The Oblivion Room: Stories of Violation
Evil Jester Press, June 2013
Trade paperback, $14.95
I discovered the short stories of Edgar Allan Poe quite early in my teens and read them voraciously. I’ve re-read most many times over the course of the intervening fifty years or so, but I still vividly remember my essentially visceral reaction to my first encounter with several of them: the fantastic gorgeousness of “The Masque of the Red Death,” which I recently cribbed from (only slightly) for a Lovecraftian novella; the calm, rational madness of “The Black Cat” and “The Cask of Amontillado”; and—perhaps most dramatically of all—the smothering darkness and ultimate meaninglessness, as it seemed to me, of “The Pit and the Pendulum.” Over the years I have not encountered a story that touched me, that horrified me, in quite the same way as that one did.
Until I was asked to review Christopher Conlon’s impressive collection, The Oblivion Room: Stories of Violation.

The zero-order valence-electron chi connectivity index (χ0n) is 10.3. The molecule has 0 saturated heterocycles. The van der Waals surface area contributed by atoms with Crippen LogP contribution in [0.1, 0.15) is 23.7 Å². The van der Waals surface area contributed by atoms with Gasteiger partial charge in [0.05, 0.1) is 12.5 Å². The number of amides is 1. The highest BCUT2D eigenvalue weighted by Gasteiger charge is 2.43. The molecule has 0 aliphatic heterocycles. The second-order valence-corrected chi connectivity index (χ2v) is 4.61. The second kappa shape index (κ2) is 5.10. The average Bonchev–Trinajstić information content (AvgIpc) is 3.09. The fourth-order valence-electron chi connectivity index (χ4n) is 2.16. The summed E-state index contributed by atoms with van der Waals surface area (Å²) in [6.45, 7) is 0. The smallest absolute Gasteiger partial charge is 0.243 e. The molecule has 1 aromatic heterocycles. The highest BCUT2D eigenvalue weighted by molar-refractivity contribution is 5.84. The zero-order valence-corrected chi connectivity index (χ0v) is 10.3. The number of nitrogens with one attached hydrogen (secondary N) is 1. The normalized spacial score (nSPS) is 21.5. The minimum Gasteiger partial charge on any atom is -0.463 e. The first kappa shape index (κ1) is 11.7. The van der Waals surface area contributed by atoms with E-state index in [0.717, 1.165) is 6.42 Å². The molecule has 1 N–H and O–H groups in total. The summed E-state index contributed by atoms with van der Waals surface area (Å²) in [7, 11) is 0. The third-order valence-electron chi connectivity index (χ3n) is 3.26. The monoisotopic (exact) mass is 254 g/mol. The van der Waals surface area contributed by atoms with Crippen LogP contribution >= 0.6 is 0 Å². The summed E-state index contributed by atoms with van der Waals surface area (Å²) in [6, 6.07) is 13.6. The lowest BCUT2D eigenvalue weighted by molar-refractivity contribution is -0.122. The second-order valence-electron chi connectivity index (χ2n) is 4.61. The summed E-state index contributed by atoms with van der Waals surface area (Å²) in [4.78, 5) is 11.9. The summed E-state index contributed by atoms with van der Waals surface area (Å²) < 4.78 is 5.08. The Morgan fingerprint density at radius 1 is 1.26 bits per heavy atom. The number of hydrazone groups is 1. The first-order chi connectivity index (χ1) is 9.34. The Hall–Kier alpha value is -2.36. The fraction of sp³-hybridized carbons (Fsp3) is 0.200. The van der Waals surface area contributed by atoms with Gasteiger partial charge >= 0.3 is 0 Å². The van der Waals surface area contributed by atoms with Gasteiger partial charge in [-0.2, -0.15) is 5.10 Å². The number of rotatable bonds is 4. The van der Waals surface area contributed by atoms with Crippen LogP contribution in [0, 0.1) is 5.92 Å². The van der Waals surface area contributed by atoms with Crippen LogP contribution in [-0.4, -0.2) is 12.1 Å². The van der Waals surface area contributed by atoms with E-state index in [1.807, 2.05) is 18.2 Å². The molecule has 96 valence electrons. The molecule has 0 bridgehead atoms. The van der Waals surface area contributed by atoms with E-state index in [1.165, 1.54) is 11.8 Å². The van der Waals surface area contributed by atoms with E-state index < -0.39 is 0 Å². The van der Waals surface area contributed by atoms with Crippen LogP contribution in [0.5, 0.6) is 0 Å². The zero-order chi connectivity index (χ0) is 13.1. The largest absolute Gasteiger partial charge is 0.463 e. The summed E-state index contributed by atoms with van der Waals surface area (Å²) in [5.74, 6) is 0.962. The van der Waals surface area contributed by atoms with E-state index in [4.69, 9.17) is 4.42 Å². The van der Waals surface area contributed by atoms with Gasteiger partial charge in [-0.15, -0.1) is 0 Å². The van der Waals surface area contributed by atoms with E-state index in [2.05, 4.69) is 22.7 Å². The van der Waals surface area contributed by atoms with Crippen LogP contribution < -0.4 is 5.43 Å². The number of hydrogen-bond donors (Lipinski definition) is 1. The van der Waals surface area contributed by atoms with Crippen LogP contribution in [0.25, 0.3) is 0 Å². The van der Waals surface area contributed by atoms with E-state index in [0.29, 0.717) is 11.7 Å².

As is my wont with a new book, I took it with me a nearby fast-food restaurant, where I could enjoy it in the relative silence (mostly silence from my internal noises). And, as is completely understandable, I began with the first story, the eponymous “The Oblivion Room.”
And suddenly, it seemed as if I were in the world of “The Pit and the Pendulum” again…for the first time. Even though the stories are, on the surface, different.
Conlon’s character—and indeed, one could almost say that there is only one character in the story—is a woman, a wife and a mother. She is an average person in all respects, except that she is imprisoned in an utterly lightless cell, circular, with no perceivable openings. She receives food, of a sort, but only when she is asleep. She is naked. She has no matrix by which to judge time. All she can do is remember…and structure her memories into a mental journal—the story—so that whatever happens, she will never forget who she is and what is happening to her.
Then, incredibly, she discovers a single flaw in her cell: a barely discernible crack, only inches long and scarcely deeper than her smallest fingernail.
Not much, but it gives her life and hope.
To tell more would be to lessen the shock and surprise that Conlon so adroitly builds over the twenty-plus pages of the story. He so orchestrates her memories and her struggles to maintain them that the simple act of recall becomes both heroic and manic…rather as it would be with one of Poe’s characters.
The second story, On Tuesday the Stars All Fell From the Sky,” is in its own way entirely unlike the first…and identical to it.
Another bit of reminiscence.